Roads are designed for servicing the system, for agricultural machines to travel, for supplying seed grains, moving out crops. Field roads are built in order to connect with each field: on-farm ones are built for connecting fields, farmsteads and field camps with one another; inter-farm ones, for connecting each farm with railway stations, docks, administrative centers/towns; operational roads, for servicing the system.

Forest belts lower wind speed and reduce evaporation as well as accumulate snow in the winter period. The following types of forest belts are arranged on the area reclaimed: forest shelter belts; canalside forest belts; drainage ones; roadside ones; coastal ones; water-body-side ones; pasture-protecting ones; landscaping ones; and borderland ones.

Irrigated lands with all their characteristics (relief, soil, hydrogeological conditions) are the key components of the irrigation system. They have a significant influence on the composition, number, and design of these components.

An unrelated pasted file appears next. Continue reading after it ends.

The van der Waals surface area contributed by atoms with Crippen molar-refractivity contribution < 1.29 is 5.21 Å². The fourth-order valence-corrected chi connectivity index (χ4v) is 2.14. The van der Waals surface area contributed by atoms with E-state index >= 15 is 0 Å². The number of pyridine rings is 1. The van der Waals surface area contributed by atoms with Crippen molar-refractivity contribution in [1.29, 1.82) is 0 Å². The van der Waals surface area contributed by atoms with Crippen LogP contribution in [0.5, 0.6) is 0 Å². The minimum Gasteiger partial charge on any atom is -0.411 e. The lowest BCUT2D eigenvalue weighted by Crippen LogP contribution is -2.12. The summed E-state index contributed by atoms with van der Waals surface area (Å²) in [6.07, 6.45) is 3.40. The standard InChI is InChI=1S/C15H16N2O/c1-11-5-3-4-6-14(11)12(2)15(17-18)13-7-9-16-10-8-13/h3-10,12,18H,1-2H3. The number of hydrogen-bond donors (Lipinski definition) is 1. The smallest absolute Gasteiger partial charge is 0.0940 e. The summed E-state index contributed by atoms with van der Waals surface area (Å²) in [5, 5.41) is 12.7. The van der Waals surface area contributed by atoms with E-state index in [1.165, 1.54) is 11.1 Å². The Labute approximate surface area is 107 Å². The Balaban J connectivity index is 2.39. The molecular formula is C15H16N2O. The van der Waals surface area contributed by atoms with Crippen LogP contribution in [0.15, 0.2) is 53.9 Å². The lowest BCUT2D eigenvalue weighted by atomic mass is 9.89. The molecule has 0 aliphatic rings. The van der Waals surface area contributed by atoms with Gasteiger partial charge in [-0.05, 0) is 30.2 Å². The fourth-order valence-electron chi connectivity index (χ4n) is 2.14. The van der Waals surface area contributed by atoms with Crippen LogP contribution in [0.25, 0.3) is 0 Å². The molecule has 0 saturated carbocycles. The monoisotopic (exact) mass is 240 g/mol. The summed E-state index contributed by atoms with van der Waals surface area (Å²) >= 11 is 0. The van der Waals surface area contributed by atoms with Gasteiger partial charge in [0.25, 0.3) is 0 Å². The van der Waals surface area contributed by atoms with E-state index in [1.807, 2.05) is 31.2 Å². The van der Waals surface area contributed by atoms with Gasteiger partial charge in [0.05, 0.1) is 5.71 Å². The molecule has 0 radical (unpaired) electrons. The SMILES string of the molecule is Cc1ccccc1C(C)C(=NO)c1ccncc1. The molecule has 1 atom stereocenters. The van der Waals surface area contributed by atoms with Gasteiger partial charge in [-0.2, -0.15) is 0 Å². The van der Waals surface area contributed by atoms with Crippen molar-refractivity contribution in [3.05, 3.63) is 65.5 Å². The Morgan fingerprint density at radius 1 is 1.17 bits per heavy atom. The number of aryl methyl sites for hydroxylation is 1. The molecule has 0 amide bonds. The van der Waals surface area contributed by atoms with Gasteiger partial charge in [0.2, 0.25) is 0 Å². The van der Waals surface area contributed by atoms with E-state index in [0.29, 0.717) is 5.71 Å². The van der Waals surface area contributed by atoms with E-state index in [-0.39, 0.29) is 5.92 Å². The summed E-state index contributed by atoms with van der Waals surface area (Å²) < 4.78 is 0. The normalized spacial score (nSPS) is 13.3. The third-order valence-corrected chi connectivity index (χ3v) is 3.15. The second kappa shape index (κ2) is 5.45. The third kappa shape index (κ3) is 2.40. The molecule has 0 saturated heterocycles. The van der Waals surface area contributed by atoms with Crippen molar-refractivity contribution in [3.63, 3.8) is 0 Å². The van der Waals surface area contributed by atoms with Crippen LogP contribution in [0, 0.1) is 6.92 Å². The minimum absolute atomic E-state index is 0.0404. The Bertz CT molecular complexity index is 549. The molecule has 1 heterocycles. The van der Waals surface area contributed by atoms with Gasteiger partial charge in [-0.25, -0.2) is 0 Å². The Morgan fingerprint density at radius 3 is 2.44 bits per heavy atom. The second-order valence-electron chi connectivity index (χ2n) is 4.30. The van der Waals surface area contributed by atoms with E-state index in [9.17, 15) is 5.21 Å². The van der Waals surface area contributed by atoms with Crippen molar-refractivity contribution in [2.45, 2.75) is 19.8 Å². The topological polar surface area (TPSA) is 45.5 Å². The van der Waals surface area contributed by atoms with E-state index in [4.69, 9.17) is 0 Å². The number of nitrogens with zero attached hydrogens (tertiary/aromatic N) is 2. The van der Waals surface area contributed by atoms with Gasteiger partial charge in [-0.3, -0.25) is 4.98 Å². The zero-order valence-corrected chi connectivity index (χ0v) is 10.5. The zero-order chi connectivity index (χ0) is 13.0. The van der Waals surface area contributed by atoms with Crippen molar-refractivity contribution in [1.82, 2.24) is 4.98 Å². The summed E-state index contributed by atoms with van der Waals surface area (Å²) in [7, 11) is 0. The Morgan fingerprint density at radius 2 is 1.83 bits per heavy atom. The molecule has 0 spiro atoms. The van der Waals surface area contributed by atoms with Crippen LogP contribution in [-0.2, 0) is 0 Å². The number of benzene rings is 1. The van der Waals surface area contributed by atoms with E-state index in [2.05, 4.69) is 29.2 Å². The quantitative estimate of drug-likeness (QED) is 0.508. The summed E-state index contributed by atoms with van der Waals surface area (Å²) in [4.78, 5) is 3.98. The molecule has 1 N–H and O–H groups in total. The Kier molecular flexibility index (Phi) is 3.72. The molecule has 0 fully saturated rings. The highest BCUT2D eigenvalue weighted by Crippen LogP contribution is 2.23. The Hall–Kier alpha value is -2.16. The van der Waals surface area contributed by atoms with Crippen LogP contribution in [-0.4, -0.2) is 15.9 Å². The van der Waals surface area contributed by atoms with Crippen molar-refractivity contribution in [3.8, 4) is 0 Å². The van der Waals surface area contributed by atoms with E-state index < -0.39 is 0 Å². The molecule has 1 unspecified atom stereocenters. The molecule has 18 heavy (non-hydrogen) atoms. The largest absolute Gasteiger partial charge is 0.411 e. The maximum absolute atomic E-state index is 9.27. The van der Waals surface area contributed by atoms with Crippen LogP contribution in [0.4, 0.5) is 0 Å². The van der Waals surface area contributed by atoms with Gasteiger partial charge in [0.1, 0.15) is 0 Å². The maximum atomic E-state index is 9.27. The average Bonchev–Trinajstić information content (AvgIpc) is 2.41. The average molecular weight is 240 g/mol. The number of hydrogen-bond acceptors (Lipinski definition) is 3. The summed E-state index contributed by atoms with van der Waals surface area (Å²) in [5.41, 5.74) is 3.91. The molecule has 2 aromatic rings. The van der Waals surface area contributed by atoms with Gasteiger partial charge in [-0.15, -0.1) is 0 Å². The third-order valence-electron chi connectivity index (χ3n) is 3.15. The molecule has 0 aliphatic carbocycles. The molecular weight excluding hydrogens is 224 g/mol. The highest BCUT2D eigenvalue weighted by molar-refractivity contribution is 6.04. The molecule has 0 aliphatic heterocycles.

The composition of the irrigation system includes the lands of a single (on-farm irrigation system) or several (inter-farm irrigation system) farms, associations of farms and agricultural enterprises and even several administrative centers/towns.

The area within the irrigation systems boundaries under agricultural crops and plants which are planned to be irrigated within the project implies the net irrigated area. The area under canals, structures, roads, forest belts, buildings, and small plots within an irrigated land which are not irrigated to ensure soil-reclamation ad other conditions are called right-of-way zone.

Calculation and designing of irrigation system components